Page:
Hassan Rouhani says Iran ready for 'just' negotiations after tanker seizure

His comments came as the first British-flagged ship transited the Strait of Hormuz since the capture last week

A handout picture provided by the Iranian presidency on July 24, 2019 shows President Hassan Rouhani chairing a cabinet meeting in the capital Tehran.  - === RESTRICTED TO EDITORIAL USE - MANDATORY CREDIT "AFP PHOTO / HO / IRANIAN PRESIDENCY" - NO MARKETING NO ADVERTISING CAMPAIGNS - DISTRIBUTED AS A SERVICE TO CLIENTS ===
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Iran is ready for "just" negotiations but not if they mean surrender, Iran's President Hassan Rouhani said on Wednesday, without saying what talks he had in mind.

Mr Rouhani seemed to be referring to possible negotiations with the United States. US President Donald Trump withdrew from a landmark 2015 nuclear deal with Iran last year but has said he is willing to hold talks with the Islamic republic.

"As long as I have the responsibility for the executive duties of the country, we are completely ready for just, legal and honest negotiations to solve the problems," Mr Rouhani said, according to his official website.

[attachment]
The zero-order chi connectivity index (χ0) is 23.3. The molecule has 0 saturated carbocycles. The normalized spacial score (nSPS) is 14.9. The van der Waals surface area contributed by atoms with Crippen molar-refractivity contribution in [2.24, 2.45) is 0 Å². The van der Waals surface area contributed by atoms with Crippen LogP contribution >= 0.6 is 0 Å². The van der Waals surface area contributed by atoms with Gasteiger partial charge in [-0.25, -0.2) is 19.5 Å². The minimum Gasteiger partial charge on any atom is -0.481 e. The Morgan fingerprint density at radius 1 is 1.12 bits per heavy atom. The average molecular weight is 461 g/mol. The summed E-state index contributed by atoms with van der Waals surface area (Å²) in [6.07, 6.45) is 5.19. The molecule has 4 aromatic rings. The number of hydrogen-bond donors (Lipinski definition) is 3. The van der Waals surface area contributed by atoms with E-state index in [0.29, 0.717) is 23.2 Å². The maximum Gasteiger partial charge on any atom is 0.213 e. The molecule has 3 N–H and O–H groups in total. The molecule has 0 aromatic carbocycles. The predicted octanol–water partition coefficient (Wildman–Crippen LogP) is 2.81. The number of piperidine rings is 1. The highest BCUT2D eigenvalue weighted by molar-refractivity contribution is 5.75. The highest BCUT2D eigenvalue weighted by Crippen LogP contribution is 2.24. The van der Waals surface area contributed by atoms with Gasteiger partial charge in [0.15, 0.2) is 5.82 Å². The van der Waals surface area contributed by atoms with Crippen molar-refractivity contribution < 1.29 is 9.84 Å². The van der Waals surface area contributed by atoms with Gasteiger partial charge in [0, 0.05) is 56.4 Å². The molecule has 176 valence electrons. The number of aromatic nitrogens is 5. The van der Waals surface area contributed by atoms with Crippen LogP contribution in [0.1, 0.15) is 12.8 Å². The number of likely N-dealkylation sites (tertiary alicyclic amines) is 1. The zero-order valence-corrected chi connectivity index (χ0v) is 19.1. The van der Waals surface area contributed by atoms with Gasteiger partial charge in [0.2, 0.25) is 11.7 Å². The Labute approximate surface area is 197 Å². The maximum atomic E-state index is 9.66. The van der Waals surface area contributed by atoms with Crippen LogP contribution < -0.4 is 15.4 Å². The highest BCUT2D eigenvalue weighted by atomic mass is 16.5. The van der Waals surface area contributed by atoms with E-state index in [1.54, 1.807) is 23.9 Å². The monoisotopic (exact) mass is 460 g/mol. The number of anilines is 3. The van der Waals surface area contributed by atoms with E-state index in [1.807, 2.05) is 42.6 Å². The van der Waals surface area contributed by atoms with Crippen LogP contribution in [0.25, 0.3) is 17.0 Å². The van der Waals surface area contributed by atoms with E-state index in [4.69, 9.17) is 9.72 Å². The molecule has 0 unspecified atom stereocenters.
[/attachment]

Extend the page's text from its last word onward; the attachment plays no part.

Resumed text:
"But at the same time we are not ready to sit at the table of surrender under the name of negotiations."

He said that Tehran was not looking for tensions with any European countries.

He said that if the US violates Iranian airspace again with another drone then they will receive the same response as they did last month when the Islamic Revolutionary Guards Corps shot down an American drone.

His comments came on the same day that a large British-flagged vessel transited the Strait of Hormuz and arrived at a port in Qatar on Wednesday in the first such passage made by a British ship of its size since Iran seized a UK-flagged tanker last week, according to maritime tracking data.

Maritime publication Lloyd's List identified the vessel as the BW Elm and reported that a British warship, likely the HMS Montrose, closely shadowed the large liquefied petroleum gas carrier but that the Royal Navy did not provide a direct escort.

The Ministry of Defence declined to specifically comment on the transit and referred to recent comments made by Foreign Secretary Jeremy Hunt, in which he confirmed the HMS Montrose has accompanied more than 30 ships over the last ten days through the strait.

Britain this week announced plans to develop and deploy a Europe-led "maritime protection mission" to safeguard shipping in the area. It comes as Boris Johnson prepares to assume office as prime minister on Wednesday.

One-fifth of global crude passes through the shipping corridor , making it an internationally important chokepoint for global energy supplies from Gulf exporters.

Data on tracking site Marine Traffic showed the commercial BW Elm ship arrived at a port in Qatar early Wednesday after transiting the strait on Tuesday. The UK government has advised British-flagged ships to avoid the Strait of Hormuz.